— William Delaney
  34. Miss Mary Sutherland was Sherlock Holmes' client in "A Case of Identity," published in 1891. It is the third story included in the collection The Adventures of Sherlock Holmes. The motive of the villain, the client's stepfather, in "A Case of Identity" was to prevent Mary Sutherland from marrying and causing him to lose control of her fortune. The story is therefore somewhat similar to the much more sinister "The Adventure of the Speckled Band," in which Dr. Grimesby Roylott murders his stepdaughter Julia to prevent her from getting married and to keep control of her capital, and is attempting to murder his other stepdaughter Helen when she becomes engaged to be married. 
    "The Spectacled Band" was also included as one of the twelve stories in The Adventures of Sherlock Holmes.

    — William Delaney
  35. Wilson describes Duncan Ross as "a small man" and "the little man" in this paragraph. The pawnbroker has already told Holmes that his assistant is a small man. The author, Conan Doyle, made both men small in order to simplify their work in digging such a long tunnel. Bigger men would have to have a bigger tunnel and would have more dirt to dispose of. It would also obviously be easier for small men to go back and forth through a tunnel on hands and knees in order to remove all that French gold from the bank's strong room. No doubt it would require several round trips dragging heavy bags filled with gold coins.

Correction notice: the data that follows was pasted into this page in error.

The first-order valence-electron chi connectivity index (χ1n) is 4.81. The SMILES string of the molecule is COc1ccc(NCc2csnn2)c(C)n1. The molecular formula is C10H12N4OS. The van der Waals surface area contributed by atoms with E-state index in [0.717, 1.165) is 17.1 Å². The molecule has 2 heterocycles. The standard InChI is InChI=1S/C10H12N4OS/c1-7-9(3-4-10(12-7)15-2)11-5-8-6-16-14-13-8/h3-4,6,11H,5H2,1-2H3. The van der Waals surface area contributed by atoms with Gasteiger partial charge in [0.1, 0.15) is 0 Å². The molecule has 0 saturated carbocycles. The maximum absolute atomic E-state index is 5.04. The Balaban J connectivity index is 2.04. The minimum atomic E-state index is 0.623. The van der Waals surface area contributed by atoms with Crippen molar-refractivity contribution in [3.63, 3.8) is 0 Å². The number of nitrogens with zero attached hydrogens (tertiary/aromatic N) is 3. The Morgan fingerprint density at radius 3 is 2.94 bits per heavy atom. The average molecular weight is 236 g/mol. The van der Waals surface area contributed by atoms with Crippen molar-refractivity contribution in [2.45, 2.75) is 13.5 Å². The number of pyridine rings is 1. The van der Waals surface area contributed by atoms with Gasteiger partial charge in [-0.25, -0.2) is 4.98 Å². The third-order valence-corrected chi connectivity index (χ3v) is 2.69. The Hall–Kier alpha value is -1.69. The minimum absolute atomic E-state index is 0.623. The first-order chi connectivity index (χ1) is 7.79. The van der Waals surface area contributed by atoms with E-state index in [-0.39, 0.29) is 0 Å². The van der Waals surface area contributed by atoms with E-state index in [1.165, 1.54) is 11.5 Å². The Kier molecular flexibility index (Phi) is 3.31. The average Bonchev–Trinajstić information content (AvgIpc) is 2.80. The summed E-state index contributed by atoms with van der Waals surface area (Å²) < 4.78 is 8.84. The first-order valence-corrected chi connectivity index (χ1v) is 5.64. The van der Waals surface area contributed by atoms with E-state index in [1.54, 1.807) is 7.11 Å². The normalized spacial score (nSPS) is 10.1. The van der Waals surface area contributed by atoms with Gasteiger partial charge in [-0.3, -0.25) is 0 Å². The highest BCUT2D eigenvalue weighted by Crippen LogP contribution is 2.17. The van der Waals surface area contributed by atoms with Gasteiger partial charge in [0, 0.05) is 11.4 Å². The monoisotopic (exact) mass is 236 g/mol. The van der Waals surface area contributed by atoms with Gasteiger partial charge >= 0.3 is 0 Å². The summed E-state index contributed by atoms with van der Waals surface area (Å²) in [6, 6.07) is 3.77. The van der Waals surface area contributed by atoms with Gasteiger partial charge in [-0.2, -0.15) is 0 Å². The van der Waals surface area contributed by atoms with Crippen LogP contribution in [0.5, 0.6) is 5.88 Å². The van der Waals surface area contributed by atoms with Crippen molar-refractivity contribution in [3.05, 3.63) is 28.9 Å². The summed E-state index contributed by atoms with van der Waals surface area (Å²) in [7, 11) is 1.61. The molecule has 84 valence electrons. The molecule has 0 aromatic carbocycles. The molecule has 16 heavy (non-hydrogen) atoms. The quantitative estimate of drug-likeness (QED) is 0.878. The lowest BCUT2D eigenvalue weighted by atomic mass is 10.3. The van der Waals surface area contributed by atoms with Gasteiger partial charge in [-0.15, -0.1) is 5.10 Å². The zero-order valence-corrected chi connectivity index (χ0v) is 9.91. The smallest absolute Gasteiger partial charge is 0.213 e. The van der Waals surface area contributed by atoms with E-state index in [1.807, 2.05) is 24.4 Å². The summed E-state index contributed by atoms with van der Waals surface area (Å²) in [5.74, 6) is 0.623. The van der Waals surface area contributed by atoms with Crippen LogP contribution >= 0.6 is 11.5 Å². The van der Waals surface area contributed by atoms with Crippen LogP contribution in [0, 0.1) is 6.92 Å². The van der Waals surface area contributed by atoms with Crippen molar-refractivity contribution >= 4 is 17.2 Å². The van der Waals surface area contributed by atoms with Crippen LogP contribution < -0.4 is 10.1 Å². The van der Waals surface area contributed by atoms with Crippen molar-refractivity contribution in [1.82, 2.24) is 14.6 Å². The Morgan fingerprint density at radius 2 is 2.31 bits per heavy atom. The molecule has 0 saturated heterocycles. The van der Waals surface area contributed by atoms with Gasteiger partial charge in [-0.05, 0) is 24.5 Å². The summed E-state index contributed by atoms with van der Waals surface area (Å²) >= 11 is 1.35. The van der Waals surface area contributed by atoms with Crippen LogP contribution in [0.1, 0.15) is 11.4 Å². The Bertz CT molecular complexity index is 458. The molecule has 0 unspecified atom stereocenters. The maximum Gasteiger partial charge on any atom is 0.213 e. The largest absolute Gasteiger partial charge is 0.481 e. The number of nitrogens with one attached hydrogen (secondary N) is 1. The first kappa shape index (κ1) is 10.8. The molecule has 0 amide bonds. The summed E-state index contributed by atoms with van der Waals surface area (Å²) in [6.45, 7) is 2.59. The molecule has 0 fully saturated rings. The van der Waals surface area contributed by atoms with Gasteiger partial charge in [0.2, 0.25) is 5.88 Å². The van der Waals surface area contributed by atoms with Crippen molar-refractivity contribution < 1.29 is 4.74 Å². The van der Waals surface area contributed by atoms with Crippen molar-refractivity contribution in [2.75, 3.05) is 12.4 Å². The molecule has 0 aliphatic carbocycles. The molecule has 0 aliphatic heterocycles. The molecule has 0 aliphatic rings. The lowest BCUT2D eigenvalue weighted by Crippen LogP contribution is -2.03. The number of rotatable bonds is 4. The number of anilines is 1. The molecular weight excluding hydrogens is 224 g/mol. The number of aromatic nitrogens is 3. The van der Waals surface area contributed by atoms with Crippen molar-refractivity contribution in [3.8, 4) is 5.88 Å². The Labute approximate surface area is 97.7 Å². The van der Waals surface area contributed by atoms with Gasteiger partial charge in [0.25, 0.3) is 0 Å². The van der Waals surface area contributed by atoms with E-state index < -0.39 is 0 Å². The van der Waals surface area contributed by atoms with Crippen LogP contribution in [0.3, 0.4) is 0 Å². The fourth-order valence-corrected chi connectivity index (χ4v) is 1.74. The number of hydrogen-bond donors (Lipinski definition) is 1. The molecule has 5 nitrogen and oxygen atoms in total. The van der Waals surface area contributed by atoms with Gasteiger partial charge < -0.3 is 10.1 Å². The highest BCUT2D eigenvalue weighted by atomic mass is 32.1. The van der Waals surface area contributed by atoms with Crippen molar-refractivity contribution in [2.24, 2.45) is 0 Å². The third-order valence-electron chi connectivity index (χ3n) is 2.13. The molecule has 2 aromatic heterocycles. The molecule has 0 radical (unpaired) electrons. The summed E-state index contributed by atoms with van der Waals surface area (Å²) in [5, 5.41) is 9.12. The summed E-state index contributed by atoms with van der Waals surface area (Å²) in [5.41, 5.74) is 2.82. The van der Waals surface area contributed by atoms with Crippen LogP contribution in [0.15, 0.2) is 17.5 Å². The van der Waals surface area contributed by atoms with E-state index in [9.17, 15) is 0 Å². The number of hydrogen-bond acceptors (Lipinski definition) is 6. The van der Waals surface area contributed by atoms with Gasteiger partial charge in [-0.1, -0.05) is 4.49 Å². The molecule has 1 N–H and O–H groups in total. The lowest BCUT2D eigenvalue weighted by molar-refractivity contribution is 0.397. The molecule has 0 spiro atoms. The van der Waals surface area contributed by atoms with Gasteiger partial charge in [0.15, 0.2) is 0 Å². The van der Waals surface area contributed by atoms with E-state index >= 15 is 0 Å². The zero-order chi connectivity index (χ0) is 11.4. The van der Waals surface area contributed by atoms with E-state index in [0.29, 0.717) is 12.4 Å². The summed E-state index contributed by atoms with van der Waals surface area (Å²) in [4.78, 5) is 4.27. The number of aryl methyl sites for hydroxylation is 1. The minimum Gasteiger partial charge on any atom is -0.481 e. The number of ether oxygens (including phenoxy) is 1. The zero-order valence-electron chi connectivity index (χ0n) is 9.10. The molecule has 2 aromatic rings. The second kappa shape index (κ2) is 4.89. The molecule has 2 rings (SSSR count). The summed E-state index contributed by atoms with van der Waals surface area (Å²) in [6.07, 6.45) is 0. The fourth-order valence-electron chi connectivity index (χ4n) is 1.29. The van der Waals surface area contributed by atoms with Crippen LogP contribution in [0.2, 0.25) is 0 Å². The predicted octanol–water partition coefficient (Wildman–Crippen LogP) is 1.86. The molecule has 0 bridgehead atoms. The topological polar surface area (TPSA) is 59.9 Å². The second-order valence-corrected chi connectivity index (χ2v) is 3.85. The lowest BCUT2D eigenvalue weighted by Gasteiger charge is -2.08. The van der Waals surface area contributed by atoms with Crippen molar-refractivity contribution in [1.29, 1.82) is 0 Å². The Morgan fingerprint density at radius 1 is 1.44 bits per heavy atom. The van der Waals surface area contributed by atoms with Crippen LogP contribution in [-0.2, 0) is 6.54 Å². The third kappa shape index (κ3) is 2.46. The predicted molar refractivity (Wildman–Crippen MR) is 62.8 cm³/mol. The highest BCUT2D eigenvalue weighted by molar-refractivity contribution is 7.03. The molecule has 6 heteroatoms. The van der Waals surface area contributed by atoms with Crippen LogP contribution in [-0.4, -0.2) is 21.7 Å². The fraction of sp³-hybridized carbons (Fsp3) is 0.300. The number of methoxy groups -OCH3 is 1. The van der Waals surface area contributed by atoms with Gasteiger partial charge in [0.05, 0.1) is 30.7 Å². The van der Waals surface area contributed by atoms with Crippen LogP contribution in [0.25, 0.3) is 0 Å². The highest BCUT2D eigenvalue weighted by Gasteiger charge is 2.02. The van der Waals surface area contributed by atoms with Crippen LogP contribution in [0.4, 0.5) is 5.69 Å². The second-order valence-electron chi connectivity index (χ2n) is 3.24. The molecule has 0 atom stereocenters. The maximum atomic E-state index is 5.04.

— William Delaney
  36. Holmes is in high spirits because he is delighted to have an unusual new puzzle to work with. He actually wriggles in his chair.

    Sir Arthur Conan Doyle freely acknowledged his indebtedness to Edgar Allan Poe, whose amateur detective hero C. Auguste Dupin he imitated. In "The Murders in the Rue Morgue" Poe describes the kind of person who has strong "analytical" powers and delights in using them. Here is the opening paragraph of that famous story:

    THE MENTAL FEATURES discoursed of as the analytical, are, in themselves, but little susceptible of analysis. We appreciate them only in their effects. We know of them, among other things, that they are always to their possessor, when inordinately possessed, a source of the liveliest enjoyment. As the strong man exults in his physical ability, glories the analyst in that moral activity which disentangles. He derives pleasure from even the most trivial occupations bringing his talents into play. He is fond of enigmas, of conundrums, of hieroglyphics; exhibiting in his solutions of each a degree of acumen which appears to the o**rdinary apprehension preternatural. His results, brought about by the very soul and essence of method, have, in truth, the whole air of intuition.

    Sherlock Holmes frequently takes on clients who are unable to pay him a fee for his services. He often does this because he loves solving puzzles--the more unusual, the better. This enabled the author to invent a much wider range of stories than would have been possible if the great detective only worked for clients who could afford to pay what his services were worth. In the case of "The Red-Headed League" Holmes is working for Jabez Wilson for nothing, and he doesn't even ask the banker Mr. Merryweather to reward him for saving the fortune in French gold.